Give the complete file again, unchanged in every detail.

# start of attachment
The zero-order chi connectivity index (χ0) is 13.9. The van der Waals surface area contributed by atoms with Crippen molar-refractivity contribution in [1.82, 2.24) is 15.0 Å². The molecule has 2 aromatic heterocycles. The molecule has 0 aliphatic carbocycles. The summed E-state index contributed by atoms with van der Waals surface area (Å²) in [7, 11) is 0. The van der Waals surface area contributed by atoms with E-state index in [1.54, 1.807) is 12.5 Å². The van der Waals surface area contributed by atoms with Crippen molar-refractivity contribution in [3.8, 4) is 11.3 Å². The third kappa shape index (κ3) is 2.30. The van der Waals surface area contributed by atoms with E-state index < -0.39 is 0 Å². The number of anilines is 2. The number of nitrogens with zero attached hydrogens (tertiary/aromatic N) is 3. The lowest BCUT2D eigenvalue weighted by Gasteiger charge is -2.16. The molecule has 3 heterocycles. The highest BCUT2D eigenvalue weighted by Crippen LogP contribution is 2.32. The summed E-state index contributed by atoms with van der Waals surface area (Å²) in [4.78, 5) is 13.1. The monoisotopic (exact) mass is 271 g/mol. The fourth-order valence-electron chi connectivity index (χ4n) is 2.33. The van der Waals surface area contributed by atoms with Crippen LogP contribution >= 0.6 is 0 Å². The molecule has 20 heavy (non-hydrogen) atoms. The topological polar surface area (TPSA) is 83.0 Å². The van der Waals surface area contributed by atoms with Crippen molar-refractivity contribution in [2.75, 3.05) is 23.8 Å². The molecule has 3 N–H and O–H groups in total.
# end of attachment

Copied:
The zero-order chi connectivity index (χ0) is 13.9. The van der Waals surface area contributed by atoms with Crippen molar-refractivity contribution in [1.82, 2.24) is 15.0 Å². The molecule has 2 aromatic heterocycles. The molecule has 0 aliphatic carbocycles. The summed E-state index contributed by atoms with van der Waals surface area (Å²) in [7, 11) is 0. The van der Waals surface area contributed by atoms with E-state index in [1.54, 1.807) is 12.5 Å². The van der Waals surface area contributed by atoms with Crippen molar-refractivity contribution in [3.8, 4) is 11.3 Å². The third kappa shape index (κ3) is 2.30. The van der Waals surface area contributed by atoms with E-state index < -0.39 is 0 Å². The number of anilines is 2. The number of nitrogens with zero attached hydrogens (tertiary/aromatic N) is 3. The lowest BCUT2D eigenvalue weighted by Gasteiger charge is -2.16. The molecule has 3 heterocycles. The highest BCUT2D eigenvalue weighted by Crippen LogP contribution is 2.32. The summed E-state index contributed by atoms with van der Waals surface area (Å²) in [4.78, 5) is 13.1. The monoisotopic (exact) mass is 271 g/mol. The fourth-order valence-electron chi connectivity index (χ4n) is 2.33. The van der Waals surface area contributed by atoms with Crippen LogP contribution >= 0.6 is 0 Å². The molecule has 20 heavy (non-hydrogen) atoms. The topological polar surface area (TPSA) is 83.0 Å². The van der Waals surface area contributed by atoms with Crippen molar-refractivity contribution in [2.75, 3.05) is 23.8 Å². The molecule has 3 N–H and O–H groups in total.